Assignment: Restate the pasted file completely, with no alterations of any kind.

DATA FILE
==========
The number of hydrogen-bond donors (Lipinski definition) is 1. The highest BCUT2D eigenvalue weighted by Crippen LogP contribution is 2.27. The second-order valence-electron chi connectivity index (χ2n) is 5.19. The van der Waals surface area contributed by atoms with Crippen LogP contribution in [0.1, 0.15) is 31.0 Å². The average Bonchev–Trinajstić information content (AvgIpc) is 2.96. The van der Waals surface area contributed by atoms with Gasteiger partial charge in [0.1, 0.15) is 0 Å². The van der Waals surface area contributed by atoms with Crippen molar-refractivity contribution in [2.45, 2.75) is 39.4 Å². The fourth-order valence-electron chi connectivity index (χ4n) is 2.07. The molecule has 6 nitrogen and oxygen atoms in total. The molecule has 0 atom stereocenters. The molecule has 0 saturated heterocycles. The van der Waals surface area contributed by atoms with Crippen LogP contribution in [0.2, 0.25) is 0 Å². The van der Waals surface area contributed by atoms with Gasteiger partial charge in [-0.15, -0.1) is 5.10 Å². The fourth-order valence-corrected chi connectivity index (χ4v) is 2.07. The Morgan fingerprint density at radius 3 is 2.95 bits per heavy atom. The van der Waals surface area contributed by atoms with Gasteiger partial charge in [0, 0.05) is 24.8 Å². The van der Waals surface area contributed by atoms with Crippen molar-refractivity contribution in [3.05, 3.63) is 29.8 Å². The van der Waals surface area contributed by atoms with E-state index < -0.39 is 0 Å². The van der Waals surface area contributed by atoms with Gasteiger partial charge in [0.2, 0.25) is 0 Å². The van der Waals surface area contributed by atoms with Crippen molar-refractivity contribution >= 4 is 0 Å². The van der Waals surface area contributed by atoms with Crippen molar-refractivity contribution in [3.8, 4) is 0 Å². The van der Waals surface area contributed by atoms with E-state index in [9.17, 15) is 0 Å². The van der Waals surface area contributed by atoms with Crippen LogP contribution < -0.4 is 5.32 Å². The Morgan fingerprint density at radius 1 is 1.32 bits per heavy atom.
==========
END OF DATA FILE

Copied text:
The number of hydrogen-bond donors (Lipinski definition) is 1. The highest BCUT2D eigenvalue weighted by Crippen LogP contribution is 2.27. The second-order valence-electron chi connectivity index (χ2n) is 5.19. The van der Waals surface area contributed by atoms with Crippen LogP contribution in [0.1, 0.15) is 31.0 Å². The average Bonchev–Trinajstić information content (AvgIpc) is 2.96. The van der Waals surface area contributed by atoms with Gasteiger partial charge in [0.1, 0.15) is 0 Å². The van der Waals surface area contributed by atoms with Crippen molar-refractivity contribution in [2.45, 2.75) is 39.4 Å². The fourth-order valence-electron chi connectivity index (χ4n) is 2.07. The molecule has 6 nitrogen and oxygen atoms in total. The molecule has 0 atom stereocenters. The molecule has 0 saturated heterocycles. The van der Waals surface area contributed by atoms with Crippen LogP contribution in [0.2, 0.25) is 0 Å². The van der Waals surface area contributed by atoms with Gasteiger partial charge in [-0.15, -0.1) is 5.10 Å². The fourth-order valence-corrected chi connectivity index (χ4v) is 2.07. The Morgan fingerprint density at radius 3 is 2.95 bits per heavy atom. The van der Waals surface area contributed by atoms with Gasteiger partial charge in [0, 0.05) is 24.8 Å². The van der Waals surface area contributed by atoms with Crippen molar-refractivity contribution in [3.05, 3.63) is 29.8 Å². The van der Waals surface area contributed by atoms with E-state index < -0.39 is 0 Å². The van der Waals surface area contributed by atoms with Gasteiger partial charge in [0.2, 0.25) is 0 Å². The van der Waals surface area contributed by atoms with Crippen molar-refractivity contribution >= 4 is 0 Å². The van der Waals surface area contributed by atoms with Crippen molar-refractivity contribution in [3.8, 4) is 0 Å². The van der Waals surface area contributed by atoms with E-state index in [9.17, 15) is 0 Å². The van der Waals surface area contributed by atoms with Crippen LogP contribution < -0.4 is 5.32 Å². The Morgan fingerprint density at radius 1 is 1.32 bits per heavy atom.